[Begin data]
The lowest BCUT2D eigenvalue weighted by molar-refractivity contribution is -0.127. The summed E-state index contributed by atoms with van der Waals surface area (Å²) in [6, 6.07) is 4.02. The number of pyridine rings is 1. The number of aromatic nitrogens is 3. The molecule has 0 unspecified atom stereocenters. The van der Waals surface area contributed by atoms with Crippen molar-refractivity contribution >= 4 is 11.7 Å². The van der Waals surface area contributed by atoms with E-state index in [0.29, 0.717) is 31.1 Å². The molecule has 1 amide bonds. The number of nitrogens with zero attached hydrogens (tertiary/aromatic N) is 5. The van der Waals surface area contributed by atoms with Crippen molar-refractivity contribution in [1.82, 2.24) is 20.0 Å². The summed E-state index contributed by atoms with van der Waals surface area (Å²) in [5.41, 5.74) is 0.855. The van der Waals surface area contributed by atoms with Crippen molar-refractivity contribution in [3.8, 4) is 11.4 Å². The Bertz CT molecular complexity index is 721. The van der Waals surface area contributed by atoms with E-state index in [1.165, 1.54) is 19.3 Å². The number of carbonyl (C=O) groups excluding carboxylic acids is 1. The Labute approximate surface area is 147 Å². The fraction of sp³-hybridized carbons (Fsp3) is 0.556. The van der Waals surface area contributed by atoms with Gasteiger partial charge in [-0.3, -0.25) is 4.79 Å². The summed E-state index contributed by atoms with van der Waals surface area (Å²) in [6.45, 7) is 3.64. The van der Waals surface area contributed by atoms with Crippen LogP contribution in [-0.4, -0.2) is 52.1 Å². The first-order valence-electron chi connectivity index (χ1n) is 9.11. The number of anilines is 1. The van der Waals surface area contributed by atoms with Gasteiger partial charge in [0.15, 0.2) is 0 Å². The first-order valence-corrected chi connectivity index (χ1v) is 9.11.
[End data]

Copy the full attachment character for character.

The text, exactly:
The lowest BCUT2D eigenvalue weighted by molar-refractivity contribution is -0.127. The summed E-state index contributed by atoms with van der Waals surface area (Å²) in [6, 6.07) is 4.02. The number of pyridine rings is 1. The number of aromatic nitrogens is 3. The molecule has 0 unspecified atom stereocenters. The van der Waals surface area contributed by atoms with Crippen molar-refractivity contribution >= 4 is 11.7 Å². The van der Waals surface area contributed by atoms with E-state index in [0.29, 0.717) is 31.1 Å². The molecule has 1 amide bonds. The number of nitrogens with zero attached hydrogens (tertiary/aromatic N) is 5. The van der Waals surface area contributed by atoms with Crippen molar-refractivity contribution in [1.82, 2.24) is 20.0 Å². The summed E-state index contributed by atoms with van der Waals surface area (Å²) in [5.41, 5.74) is 0.855. The van der Waals surface area contributed by atoms with Crippen molar-refractivity contribution in [3.8, 4) is 11.4 Å². The Bertz CT molecular complexity index is 721. The van der Waals surface area contributed by atoms with E-state index in [1.165, 1.54) is 19.3 Å². The number of carbonyl (C=O) groups excluding carboxylic acids is 1. The Labute approximate surface area is 147 Å². The fraction of sp³-hybridized carbons (Fsp3) is 0.556. The van der Waals surface area contributed by atoms with Gasteiger partial charge in [-0.3, -0.25) is 4.79 Å². The summed E-state index contributed by atoms with van der Waals surface area (Å²) in [6.45, 7) is 3.64. The van der Waals surface area contributed by atoms with Crippen LogP contribution in [-0.4, -0.2) is 52.1 Å². The first-order valence-electron chi connectivity index (χ1n) is 9.11. The number of anilines is 1. The van der Waals surface area contributed by atoms with Gasteiger partial charge in [0.15, 0.2) is 0 Å². The first-order valence-corrected chi connectivity index (χ1v) is 9.11.